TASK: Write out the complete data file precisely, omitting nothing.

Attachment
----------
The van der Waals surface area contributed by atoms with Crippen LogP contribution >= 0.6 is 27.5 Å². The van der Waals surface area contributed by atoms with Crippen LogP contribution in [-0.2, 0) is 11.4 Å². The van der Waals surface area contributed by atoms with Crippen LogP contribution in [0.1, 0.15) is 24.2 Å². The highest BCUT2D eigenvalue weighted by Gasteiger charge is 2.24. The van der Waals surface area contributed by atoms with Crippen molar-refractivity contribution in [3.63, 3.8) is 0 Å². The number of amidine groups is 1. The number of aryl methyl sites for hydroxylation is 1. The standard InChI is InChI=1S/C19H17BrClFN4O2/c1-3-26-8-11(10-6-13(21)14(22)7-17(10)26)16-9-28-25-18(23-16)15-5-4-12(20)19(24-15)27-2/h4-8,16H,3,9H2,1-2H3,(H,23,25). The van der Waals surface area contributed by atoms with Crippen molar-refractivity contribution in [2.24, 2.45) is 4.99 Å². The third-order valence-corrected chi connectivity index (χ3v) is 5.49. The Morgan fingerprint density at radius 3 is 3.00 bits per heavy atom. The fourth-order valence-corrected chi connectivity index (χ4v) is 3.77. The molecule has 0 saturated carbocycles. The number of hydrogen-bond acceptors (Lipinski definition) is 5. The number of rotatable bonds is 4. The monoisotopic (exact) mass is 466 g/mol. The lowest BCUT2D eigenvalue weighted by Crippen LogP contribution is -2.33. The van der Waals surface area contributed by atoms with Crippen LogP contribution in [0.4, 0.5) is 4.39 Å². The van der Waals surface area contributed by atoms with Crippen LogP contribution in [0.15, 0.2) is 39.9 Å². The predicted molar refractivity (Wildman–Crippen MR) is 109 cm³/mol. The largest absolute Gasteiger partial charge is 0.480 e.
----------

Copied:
The van der Waals surface area contributed by atoms with Crippen LogP contribution >= 0.6 is 27.5 Å². The van der Waals surface area contributed by atoms with Crippen LogP contribution in [-0.2, 0) is 11.4 Å². The van der Waals surface area contributed by atoms with Crippen LogP contribution in [0.1, 0.15) is 24.2 Å². The highest BCUT2D eigenvalue weighted by Gasteiger charge is 2.24. The van der Waals surface area contributed by atoms with Crippen molar-refractivity contribution in [3.63, 3.8) is 0 Å². The number of amidine groups is 1. The number of aryl methyl sites for hydroxylation is 1. The standard InChI is InChI=1S/C19H17BrClFN4O2/c1-3-26-8-11(10-6-13(21)14(22)7-17(10)26)16-9-28-25-18(23-16)15-5-4-12(20)19(24-15)27-2/h4-8,16H,3,9H2,1-2H3,(H,23,25). The van der Waals surface area contributed by atoms with Crippen molar-refractivity contribution in [2.24, 2.45) is 4.99 Å². The third-order valence-corrected chi connectivity index (χ3v) is 5.49. The Morgan fingerprint density at radius 3 is 3.00 bits per heavy atom. The fourth-order valence-corrected chi connectivity index (χ4v) is 3.77. The molecule has 0 saturated carbocycles. The number of hydrogen-bond acceptors (Lipinski definition) is 5. The number of rotatable bonds is 4. The monoisotopic (exact) mass is 466 g/mol. The lowest BCUT2D eigenvalue weighted by Crippen LogP contribution is -2.33. The van der Waals surface area contributed by atoms with Crippen LogP contribution in [0.4, 0.5) is 4.39 Å². The van der Waals surface area contributed by atoms with Crippen LogP contribution in [0.15, 0.2) is 39.9 Å². The predicted molar refractivity (Wildman–Crippen MR) is 109 cm³/mol. The largest absolute Gasteiger partial charge is 0.480 e.